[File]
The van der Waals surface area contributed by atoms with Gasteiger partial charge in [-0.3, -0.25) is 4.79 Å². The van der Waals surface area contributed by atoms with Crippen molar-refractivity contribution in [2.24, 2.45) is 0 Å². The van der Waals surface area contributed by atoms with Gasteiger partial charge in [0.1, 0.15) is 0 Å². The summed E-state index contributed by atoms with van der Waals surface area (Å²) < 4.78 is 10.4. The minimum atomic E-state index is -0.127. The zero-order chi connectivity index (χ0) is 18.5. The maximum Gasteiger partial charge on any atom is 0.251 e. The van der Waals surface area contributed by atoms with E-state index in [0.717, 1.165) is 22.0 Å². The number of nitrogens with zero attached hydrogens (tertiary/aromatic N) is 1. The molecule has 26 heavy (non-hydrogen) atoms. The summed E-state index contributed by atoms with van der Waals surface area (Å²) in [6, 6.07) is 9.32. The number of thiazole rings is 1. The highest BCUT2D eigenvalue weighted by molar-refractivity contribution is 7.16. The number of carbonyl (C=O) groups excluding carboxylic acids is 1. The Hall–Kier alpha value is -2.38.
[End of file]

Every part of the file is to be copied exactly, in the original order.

The van der Waals surface area contributed by atoms with Gasteiger partial charge in [-0.3, -0.25) is 4.79 Å². The van der Waals surface area contributed by atoms with Crippen molar-refractivity contribution in [2.24, 2.45) is 0 Å². The van der Waals surface area contributed by atoms with Gasteiger partial charge in [0.1, 0.15) is 0 Å². The summed E-state index contributed by atoms with van der Waals surface area (Å²) < 4.78 is 10.4. The minimum atomic E-state index is -0.127. The zero-order chi connectivity index (χ0) is 18.5. The maximum Gasteiger partial charge on any atom is 0.251 e. The van der Waals surface area contributed by atoms with E-state index in [0.717, 1.165) is 22.0 Å². The number of nitrogens with zero attached hydrogens (tertiary/aromatic N) is 1. The molecule has 26 heavy (non-hydrogen) atoms. The summed E-state index contributed by atoms with van der Waals surface area (Å²) in [6, 6.07) is 9.32. The number of thiazole rings is 1. The highest BCUT2D eigenvalue weighted by molar-refractivity contribution is 7.16. The number of carbonyl (C=O) groups excluding carboxylic acids is 1. The Hall–Kier alpha value is -2.38.